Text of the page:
Raising their voices to share Innuit musical heritage
When soprano Deantha Edmunds performs her favourite aria from Handel’s Messiah in Inuktitut on Saturday night, she’ll think about her father Albert Edmunds who grew up in Hopedale on the Labrador Coast.
“It’s such a privilege to share this music,” said Ms. Edmunds, a classically trained Inuk singer. Ms. Edmunds joins 150 members of the Lady Cove and Newman Sound choirs, and the Newfoundland Symphony Orchestra’s Sinfonia, at the Basilica of St. John the Baptist in St. John’s, to perform Makkipok!, a concert of Labrador Inuit Music for Passiontide and Easter.
“My father passed away before Christmas,” said Ms. Edmunds, on a break between rehearsals. “So, learning this music, and singing it in Inuktitut, has allowed me to feel more of a connection with him. He grew up in Hopedale and would sing in Inuktitut, especially around Christmas. He’d sing in German, Inuktitut and English, which is how he learned to sing as a young boy.
"This music is special, it really is.”
That’s a shared sentiment among everyone involved in this Saturday’s concert, many of whom are School of Music alumni, and have played an instrumental role in bringing the repertoire to a St. John’s audience.
“There are many layers of how incredible this project is,” said Kellie Walsh, School of Music alumna and founder and artistic director of Lady Cove Women’s Choir. “The base layer, the most important piece, is the incredibly beautiful classical music.”
More than 200 years ago, Moravian missionaries introduced the European sacred music of composers such as Bach, Haydn, Handel and Mozart to the Inuit people of coastal Labrador.
“It’s fascinating, and suggests to me Inuit agency in the face of colonialism." Dr. Tom Gordon
Hymns and anthems were translated into Inuktitut, and performed across the coast in Nain, Hopedale, Hebron and Okak. Each church had its own choir and small orchestra and, over time, the Inuit musicians transformed this imported music into something that was truly an expression of their culture and everyday life.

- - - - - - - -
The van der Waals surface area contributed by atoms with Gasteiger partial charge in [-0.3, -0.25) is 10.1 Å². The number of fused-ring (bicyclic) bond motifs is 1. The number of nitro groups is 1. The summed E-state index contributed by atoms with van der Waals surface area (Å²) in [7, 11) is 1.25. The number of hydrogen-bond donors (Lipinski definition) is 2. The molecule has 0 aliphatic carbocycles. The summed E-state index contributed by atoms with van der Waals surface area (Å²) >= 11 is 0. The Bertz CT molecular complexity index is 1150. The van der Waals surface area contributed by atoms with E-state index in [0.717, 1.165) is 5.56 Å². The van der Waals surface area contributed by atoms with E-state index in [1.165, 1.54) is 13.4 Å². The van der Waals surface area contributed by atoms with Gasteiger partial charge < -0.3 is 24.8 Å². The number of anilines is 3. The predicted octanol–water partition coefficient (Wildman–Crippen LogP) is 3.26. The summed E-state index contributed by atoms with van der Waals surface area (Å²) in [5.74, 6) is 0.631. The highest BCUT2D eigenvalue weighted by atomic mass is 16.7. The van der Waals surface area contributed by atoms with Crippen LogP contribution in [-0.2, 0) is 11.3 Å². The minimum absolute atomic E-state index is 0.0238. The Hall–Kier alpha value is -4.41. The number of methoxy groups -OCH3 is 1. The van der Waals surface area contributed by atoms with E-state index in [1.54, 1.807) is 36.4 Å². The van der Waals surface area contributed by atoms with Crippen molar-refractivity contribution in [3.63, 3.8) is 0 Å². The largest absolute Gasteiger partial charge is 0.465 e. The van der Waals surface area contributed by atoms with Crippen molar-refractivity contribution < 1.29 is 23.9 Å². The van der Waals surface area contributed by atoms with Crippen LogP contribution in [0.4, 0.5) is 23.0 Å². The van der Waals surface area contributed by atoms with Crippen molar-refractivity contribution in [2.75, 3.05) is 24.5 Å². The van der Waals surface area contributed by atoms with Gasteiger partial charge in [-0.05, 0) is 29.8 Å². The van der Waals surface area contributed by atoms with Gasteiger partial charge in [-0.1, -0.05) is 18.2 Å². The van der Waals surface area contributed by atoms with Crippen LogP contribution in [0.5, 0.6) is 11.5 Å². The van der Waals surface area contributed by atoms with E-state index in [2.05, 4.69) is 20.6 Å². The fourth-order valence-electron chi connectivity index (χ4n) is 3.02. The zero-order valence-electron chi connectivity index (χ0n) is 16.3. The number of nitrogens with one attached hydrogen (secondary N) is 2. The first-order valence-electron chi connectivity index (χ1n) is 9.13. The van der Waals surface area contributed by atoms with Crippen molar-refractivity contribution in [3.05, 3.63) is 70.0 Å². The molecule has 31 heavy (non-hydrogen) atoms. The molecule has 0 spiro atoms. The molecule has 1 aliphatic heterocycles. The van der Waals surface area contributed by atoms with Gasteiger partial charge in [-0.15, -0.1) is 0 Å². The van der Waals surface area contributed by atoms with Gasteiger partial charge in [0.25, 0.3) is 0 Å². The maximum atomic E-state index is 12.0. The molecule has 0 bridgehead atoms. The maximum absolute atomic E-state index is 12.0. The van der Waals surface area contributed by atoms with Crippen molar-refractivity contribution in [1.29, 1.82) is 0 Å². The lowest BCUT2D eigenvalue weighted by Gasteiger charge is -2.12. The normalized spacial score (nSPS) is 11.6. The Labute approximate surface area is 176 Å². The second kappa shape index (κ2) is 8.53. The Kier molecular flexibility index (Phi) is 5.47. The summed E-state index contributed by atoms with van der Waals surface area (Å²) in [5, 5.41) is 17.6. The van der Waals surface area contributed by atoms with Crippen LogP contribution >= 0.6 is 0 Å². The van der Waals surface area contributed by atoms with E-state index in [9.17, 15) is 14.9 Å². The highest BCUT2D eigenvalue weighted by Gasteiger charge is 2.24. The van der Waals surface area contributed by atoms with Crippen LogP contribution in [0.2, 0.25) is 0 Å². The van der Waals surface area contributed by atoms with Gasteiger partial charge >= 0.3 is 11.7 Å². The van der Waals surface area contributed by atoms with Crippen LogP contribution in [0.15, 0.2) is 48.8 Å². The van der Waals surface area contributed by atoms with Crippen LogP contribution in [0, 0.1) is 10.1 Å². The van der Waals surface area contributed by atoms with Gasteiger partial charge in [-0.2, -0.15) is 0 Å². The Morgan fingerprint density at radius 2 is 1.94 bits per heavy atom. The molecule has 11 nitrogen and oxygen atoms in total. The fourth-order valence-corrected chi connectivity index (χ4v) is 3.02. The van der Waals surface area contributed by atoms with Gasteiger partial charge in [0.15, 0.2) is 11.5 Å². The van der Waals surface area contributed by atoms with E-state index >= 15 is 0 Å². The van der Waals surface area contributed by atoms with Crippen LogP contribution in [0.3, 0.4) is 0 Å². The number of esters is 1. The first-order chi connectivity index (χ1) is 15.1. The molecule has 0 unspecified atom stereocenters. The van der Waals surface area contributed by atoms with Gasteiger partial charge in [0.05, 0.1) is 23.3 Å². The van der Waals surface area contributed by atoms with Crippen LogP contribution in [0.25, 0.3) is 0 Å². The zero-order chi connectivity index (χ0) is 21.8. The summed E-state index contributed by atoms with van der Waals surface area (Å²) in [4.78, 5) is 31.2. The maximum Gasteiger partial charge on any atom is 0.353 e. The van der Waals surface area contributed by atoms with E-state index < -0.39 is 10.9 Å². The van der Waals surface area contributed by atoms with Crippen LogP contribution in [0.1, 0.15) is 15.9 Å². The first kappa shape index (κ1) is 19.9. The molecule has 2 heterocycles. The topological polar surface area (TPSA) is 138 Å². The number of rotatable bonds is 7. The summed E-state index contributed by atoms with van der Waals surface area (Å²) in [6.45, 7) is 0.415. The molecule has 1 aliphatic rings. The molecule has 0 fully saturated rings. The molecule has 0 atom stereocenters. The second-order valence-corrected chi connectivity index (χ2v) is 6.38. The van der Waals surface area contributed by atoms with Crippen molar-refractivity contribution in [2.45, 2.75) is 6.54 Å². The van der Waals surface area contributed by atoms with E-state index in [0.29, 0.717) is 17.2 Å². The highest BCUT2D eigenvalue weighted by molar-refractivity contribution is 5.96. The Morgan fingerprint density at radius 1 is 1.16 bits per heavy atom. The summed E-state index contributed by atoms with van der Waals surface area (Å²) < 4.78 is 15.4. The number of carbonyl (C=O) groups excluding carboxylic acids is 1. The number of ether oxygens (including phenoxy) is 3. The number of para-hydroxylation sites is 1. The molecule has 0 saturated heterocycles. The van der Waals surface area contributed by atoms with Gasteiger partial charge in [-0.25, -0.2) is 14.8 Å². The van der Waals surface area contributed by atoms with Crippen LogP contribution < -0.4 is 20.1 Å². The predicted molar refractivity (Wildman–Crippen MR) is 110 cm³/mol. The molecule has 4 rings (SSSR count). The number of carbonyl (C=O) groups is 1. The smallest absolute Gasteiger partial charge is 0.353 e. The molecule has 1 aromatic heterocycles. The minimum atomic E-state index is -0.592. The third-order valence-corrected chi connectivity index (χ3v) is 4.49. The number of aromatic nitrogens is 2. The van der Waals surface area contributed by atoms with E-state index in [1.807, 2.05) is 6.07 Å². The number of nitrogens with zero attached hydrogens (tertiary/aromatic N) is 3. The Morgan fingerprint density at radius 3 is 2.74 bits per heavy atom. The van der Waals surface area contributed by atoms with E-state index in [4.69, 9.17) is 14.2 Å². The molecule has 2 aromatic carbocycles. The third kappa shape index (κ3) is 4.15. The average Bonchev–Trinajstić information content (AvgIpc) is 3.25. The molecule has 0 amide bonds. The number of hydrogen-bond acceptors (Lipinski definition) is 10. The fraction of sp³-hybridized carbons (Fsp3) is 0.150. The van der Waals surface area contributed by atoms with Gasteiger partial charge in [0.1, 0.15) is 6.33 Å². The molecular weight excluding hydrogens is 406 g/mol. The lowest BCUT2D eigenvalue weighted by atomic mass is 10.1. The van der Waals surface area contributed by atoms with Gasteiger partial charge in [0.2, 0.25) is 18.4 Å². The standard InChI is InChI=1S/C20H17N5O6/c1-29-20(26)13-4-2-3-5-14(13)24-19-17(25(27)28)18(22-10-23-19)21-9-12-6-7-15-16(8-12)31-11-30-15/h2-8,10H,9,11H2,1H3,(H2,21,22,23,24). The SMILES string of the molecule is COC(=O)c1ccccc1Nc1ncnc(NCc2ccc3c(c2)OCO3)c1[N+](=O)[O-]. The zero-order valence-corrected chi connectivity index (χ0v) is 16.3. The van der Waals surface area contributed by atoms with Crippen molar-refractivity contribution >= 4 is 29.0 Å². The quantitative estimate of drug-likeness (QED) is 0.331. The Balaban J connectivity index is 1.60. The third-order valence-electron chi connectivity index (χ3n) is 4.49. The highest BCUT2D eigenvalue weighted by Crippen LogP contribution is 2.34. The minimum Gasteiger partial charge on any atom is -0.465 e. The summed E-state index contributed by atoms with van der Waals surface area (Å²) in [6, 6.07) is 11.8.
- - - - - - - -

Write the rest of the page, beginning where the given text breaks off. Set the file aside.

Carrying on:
“It’s fascinating, and suggests to me Inuit agency in the face of colonialism,” said Dr. Tom Gordon, professor emeritus and former dean of Memorial’s School of Music, who began travelling to Labrador 15 years ago in search of music he’d heard about.
He found 25,000 manuscript pages of music that were at once familiar and unique; music handed down through the generations and recorded in Inuktitut.
Shining a light
Because it took him many years to document and digitize all the material, he got to know the music, the communities and their musicians. He sang in their choirs and learned how, from one generation to the next, the music would be taught.
A natural next step for Dr. Gordon was to bring in his colleague, choral director Kellie Walsh. Through performances and recordings with artists like Nain tenor Karrie Obed, and soprano Deantha Edmunds, Ms. Walsh and Dr. Gordon have helped shine a light on this unique musical heritage.
“Then I wondered if it would be possible to bring my choir into this world, into this music, to experience its beauty,” said Ms. Walsh.
“We are singing in Inuktitut, which is such a beautiful, warm language." Kellie Walsh
Over 100 singers in two choirs, Lady Cove and Newman Sound, jumped at the chance to perform the repertoire.
Ms. Walsh and Dr. Gordon asked their friend Angus Anderson, who had grown up in Nain with this musical tradition, to work with the performers on the Inuktitut lyrics.
“We are singing in Inuktitut, which is such a beautiful, warm language,” said Ms. Walsh. “The audience will be treated to an incredible concert of gorgeous classical music."
“It’s going to be a spectacular experience,” said Ms. Edmunds. “I think this music is unique in the world.”
Makkipok! is dedicated to Mr. Obed, the tenor and musical tradition-bearer from Nain who died suddenly last September. The concert takes place at the Basilica of St. John the Baptist on March 3 at 8 p.m.